Upregulation of the 5-Lipoxygenase Pathway in Human Aortic Valves Correlates With Severity of Stenosis and Leads to Leukotriene-Induced Effects on Valvular MyofibroblastsClinical Perspective
Background—The development of aortic valve stenosis is not only associated with calcification and extracellular matrix remodeling, but also with inflammation. The aim of this study was to determine the role of proinflammatory signaling through the leukotriene (LT) pathway in aortic stenosis.
Methods and Results—After macroscopic dissection of surgically removed human aortic valves, RNA was extracted from 311 preparations derived from 68 patients to differentiate normal, thickened, and calcified areas from each cusp. Subsequently, quantitative polymerase chain reaction analysis was used to correlate gene expression patterns with preoperative echocardiographic parameters. The messenger RNA levels of the LT-forming enzyme 5-lipoxygenase increased 1.6- and 2.2-fold in thickened and calcified tissue, respectively, compared with normal areas of the same valves. In thickened tissues, messenger RNA levels for 5-lipoxygenase (r=−0.35; P=0.03), its activating protein (5-lipoxygenase activating protein; r=−0.39; P=0.02), and LTA4 hydrolase (r=−0.48; P=0.01) correlated inversely with the velocity–time integral ratio. In addition, leukotriene A4 hydrolase transcripts correlated inversely with aortic valve area, indexed for body surface area (r=−0.52; P=0.007). Immunohistochemical stainings revealed LT receptor expression on valvular myofibroblasts. In primary cultures of human myofibroblasts derived from stenotic aortic valves, Leukotriene C4 (LTC4) increased intracellular calcium, enhanced reactive oxygen species production, reduced the mitochondrial membrane potential, and led to morphological cell cytoplasm changes and calcification.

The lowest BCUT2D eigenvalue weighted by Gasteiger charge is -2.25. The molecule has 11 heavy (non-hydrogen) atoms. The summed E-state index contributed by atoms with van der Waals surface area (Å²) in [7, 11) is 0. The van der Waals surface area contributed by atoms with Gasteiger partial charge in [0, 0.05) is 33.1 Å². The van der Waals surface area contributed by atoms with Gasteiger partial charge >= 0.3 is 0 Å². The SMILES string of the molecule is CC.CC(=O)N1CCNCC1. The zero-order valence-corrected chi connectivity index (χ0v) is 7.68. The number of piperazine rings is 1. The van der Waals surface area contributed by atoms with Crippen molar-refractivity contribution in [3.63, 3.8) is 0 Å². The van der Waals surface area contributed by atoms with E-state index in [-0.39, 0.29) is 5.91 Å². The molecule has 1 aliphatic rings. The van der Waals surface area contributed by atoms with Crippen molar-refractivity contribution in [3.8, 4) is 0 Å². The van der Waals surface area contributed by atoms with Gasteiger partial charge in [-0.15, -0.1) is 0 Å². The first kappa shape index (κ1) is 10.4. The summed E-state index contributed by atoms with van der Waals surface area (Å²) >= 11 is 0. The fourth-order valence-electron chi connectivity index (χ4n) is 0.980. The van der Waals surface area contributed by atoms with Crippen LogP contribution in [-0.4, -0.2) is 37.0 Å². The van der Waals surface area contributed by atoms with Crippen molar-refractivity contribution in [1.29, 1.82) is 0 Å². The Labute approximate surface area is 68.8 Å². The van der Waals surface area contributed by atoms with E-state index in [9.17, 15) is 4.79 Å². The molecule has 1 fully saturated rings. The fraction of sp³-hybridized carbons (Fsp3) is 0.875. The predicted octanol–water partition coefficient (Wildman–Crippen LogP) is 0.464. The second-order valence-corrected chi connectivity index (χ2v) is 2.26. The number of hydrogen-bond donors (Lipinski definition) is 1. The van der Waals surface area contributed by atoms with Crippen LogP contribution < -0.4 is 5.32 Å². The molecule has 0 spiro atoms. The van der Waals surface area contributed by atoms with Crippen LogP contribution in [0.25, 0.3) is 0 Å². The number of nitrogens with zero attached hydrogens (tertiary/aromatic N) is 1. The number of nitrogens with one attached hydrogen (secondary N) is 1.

Conclusions—The upregulation of the LT pathway in human aortic valve stenosis and its correlation with clinical stenosis severity, taken together with the potentially detrimental LT-induced effects on valvular myofibroblasts, suggests one possible role of inflammation in the development of aortic stenosis.
- Received May 18, 2010.
- Accepted January 24, 2011.
- © 2011 American Heart Association, Inc.